A review by shelleyanderson4127
Small Things Like These, by Claire Keegan

emotional hopeful inspiring reflective medium-paced
  • Plot- or character-driven? Character
  • Strong character development? Yes
  • Loveable characters? Yes
  • Diverse cast of characters? No
  • Flaws of characters a main focus? No


It seems that it is easier to depict cruelty than kindness on the page. Think of all the passages you've read about people hurting each other, unintentionally or deliberately. Contrast and compare with the the times you've read about kindness. The only writer I know who consistently depicts moral questions and characters being kind to one another is Alexander McCall Smith, and, with all respect to Mma Ramotswe and the No. 1 Ladies' Detective Agency, Smith is not a writer for the ages.

Claire Keegan is that kind of writer. The pages of her slender novel Small Things Like These are full of the ordinary kindnesses and courtesies people show one another, whether they are married couples, neighbors, shopkeepers or passersby. A horrible historical cruelty is also shown, obliquely, and is the trigger for this examination of one ordinary person's conscience, and the steps that lead him to an act of courage and kindness.

The person is Bill Furlong, a hard working coal and timber merchant. The setting is a small Irish town in 1985, just before Christmas. Furlong was the illegitimate son of a maid. He has always wondered who his father was. Fortunately, his mother's employer decides to keep her on when the pregnancy is exposed. Furlong now has five daughters of his own. Approaching middle age, he increasingly asks himself what life, his life in particular, means.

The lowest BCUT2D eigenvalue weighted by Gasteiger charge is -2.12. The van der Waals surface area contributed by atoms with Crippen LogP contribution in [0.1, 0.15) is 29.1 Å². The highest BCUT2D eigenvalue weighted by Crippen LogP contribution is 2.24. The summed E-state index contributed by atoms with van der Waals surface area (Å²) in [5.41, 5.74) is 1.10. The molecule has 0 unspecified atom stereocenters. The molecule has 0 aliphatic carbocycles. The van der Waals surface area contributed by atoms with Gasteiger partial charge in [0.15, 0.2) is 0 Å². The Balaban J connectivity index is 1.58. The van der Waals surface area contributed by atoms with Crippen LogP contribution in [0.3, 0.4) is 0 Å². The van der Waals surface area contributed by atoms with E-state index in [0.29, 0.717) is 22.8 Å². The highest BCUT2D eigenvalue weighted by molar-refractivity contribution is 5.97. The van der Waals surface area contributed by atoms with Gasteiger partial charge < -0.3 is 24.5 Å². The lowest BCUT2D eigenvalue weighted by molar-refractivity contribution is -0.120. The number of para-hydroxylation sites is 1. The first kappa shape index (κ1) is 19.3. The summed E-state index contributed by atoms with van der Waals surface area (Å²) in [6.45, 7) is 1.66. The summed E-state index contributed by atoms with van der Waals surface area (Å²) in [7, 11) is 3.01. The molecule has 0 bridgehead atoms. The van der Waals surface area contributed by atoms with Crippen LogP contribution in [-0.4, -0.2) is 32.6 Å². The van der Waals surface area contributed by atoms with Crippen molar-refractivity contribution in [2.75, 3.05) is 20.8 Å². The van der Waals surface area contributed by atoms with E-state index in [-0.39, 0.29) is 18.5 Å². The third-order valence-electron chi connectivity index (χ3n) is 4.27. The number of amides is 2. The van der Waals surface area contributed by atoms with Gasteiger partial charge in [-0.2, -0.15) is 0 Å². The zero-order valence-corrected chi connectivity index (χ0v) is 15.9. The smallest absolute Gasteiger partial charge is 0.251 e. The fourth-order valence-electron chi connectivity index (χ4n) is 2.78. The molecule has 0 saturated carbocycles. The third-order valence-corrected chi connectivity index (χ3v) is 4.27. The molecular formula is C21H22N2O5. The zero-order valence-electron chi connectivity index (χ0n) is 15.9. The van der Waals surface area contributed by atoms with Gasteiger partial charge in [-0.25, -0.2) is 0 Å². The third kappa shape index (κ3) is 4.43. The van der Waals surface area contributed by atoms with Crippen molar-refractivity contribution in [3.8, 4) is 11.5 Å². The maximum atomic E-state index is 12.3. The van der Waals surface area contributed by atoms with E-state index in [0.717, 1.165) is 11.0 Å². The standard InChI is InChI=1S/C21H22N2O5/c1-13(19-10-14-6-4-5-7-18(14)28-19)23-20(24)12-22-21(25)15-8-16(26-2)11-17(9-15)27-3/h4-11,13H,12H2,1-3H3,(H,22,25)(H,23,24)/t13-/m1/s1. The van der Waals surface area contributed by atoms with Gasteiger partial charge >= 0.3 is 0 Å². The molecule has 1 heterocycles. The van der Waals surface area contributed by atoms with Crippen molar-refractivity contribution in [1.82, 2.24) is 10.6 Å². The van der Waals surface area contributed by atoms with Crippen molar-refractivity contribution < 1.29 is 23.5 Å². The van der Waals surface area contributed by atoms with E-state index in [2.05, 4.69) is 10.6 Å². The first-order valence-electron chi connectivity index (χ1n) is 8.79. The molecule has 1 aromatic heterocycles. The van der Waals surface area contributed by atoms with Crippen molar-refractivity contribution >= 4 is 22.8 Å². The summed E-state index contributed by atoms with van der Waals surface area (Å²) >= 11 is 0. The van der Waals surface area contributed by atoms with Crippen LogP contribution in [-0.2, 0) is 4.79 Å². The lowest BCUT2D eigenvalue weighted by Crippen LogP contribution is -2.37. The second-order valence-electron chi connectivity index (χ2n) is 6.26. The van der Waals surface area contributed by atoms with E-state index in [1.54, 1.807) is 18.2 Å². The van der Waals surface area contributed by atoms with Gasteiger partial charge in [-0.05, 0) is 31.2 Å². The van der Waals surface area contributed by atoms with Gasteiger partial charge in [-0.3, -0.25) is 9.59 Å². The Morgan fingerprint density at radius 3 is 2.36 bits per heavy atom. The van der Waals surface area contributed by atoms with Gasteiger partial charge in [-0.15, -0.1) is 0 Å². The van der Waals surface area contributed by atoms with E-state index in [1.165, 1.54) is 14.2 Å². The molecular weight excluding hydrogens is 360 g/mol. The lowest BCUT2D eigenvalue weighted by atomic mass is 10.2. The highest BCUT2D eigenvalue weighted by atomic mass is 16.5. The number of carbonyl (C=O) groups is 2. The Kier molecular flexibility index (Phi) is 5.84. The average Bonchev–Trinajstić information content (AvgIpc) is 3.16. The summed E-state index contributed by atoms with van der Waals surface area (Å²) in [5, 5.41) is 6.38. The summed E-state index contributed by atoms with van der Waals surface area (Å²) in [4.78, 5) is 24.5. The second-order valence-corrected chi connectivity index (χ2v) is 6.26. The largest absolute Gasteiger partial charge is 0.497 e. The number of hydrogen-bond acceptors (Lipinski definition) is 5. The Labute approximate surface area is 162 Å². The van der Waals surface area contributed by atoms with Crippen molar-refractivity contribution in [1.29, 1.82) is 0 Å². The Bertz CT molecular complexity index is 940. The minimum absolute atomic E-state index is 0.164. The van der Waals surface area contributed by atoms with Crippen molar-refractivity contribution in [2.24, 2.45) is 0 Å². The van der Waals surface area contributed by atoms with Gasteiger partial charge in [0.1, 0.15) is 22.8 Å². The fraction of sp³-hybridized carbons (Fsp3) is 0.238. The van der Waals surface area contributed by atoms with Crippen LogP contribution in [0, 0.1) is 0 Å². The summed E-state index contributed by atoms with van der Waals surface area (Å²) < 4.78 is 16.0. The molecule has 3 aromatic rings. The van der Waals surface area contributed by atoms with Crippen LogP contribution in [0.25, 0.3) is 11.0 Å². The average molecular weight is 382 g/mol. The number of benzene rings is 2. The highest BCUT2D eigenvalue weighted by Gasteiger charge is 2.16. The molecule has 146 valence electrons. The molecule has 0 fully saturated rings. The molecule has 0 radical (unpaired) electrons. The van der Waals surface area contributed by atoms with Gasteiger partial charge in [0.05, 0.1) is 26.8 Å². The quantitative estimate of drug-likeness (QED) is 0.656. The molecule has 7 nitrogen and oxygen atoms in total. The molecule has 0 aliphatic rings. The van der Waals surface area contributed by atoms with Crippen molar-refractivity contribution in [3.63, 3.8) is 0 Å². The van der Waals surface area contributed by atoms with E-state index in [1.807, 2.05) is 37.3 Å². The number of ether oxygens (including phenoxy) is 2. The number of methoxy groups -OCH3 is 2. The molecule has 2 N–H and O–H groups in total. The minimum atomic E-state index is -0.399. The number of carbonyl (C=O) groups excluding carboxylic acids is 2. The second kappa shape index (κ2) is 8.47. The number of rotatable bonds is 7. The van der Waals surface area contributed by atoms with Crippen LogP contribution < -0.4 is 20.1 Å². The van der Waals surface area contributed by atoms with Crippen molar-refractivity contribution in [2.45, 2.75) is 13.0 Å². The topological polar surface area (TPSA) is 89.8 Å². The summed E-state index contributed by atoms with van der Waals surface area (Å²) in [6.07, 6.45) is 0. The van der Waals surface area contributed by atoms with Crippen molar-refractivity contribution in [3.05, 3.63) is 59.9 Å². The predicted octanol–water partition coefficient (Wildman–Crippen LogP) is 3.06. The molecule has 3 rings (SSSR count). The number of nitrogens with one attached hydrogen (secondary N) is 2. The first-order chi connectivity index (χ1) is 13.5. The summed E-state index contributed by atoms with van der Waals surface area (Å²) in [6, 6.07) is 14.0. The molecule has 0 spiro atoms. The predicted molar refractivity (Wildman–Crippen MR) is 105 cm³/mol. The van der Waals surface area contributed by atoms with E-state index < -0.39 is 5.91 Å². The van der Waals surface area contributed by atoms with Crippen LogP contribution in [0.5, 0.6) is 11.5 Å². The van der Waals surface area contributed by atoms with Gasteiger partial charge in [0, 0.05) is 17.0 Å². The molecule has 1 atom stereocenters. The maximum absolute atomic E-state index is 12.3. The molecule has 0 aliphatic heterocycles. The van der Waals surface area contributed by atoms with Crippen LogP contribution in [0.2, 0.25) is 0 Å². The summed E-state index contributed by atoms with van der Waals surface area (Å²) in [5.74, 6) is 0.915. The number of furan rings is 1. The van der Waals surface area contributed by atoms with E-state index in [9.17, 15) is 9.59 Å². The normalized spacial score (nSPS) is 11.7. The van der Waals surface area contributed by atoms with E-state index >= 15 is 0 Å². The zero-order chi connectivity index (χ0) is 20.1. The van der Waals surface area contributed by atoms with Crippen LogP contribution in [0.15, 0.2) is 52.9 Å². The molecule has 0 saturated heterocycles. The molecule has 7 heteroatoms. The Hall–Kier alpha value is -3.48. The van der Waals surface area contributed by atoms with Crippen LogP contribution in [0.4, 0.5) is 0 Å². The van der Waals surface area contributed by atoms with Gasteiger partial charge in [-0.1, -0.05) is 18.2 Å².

While delivering coal to a convent he discovers a starving girl locked in a coal shed. With wonderful honesty and an eye for ordinary life, Keegan intimately traces the development of Furlong's sense of responsibility to others, to his family, and to himself. 

The girl is one of the estimated 30,000 Irish women and girls imprisoned in Roman Catholic religious houses and forced to work in so-called Magdalen laundries. Often unmarried and pregnant, their babies were taken from them and adopted overseas. Many of the women and babies died of neglect. In the afterword, Keegan writes that a 2021 Commission Report found that 9,000 children died in just 18 of the institutions being investigated. 

This is a gem of a novel, beautifully written and keenly felt. The questions Furlong struggles with are the same for all of us, questions that will increasingly demand answer in our difficult and uncertain time. We can hope that, like Furlong, the answers can be found in love for one another.

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